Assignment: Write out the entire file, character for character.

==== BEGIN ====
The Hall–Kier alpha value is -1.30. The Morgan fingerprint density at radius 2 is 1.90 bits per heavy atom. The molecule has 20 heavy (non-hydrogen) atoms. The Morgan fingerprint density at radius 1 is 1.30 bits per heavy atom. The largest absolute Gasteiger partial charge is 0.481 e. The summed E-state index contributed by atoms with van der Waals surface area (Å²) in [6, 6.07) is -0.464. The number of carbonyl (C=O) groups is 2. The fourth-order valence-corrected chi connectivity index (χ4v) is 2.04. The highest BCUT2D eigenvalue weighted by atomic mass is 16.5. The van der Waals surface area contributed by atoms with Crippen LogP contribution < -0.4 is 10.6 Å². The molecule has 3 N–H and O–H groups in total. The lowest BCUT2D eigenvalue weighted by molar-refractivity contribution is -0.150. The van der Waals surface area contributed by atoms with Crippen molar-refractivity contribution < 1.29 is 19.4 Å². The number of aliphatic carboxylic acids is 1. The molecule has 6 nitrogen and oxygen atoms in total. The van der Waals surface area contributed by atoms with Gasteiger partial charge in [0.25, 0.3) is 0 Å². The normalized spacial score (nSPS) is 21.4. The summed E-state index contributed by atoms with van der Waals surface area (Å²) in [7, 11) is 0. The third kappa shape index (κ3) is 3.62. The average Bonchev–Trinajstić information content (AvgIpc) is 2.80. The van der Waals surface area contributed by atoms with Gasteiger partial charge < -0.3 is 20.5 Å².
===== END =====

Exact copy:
The Hall–Kier alpha value is -1.30. The Morgan fingerprint density at radius 2 is 1.90 bits per heavy atom. The molecule has 20 heavy (non-hydrogen) atoms. The Morgan fingerprint density at radius 1 is 1.30 bits per heavy atom. The largest absolute Gasteiger partial charge is 0.481 e. The summed E-state index contributed by atoms with van der Waals surface area (Å²) in [6, 6.07) is -0.464. The number of carbonyl (C=O) groups is 2. The fourth-order valence-corrected chi connectivity index (χ4v) is 2.04. The highest BCUT2D eigenvalue weighted by atomic mass is 16.5. The van der Waals surface area contributed by atoms with Crippen LogP contribution < -0.4 is 10.6 Å². The molecule has 3 N–H and O–H groups in total. The lowest BCUT2D eigenvalue weighted by molar-refractivity contribution is -0.150. The van der Waals surface area contributed by atoms with Crippen molar-refractivity contribution < 1.29 is 19.4 Å². The number of aliphatic carboxylic acids is 1. The molecule has 6 nitrogen and oxygen atoms in total. The van der Waals surface area contributed by atoms with Gasteiger partial charge in [0.25, 0.3) is 0 Å². The normalized spacial score (nSPS) is 21.4. The summed E-state index contributed by atoms with van der Waals surface area (Å²) in [7, 11) is 0. The third kappa shape index (κ3) is 3.62. The average Bonchev–Trinajstić information content (AvgIpc) is 2.80. The van der Waals surface area contributed by atoms with Gasteiger partial charge < -0.3 is 20.5 Å².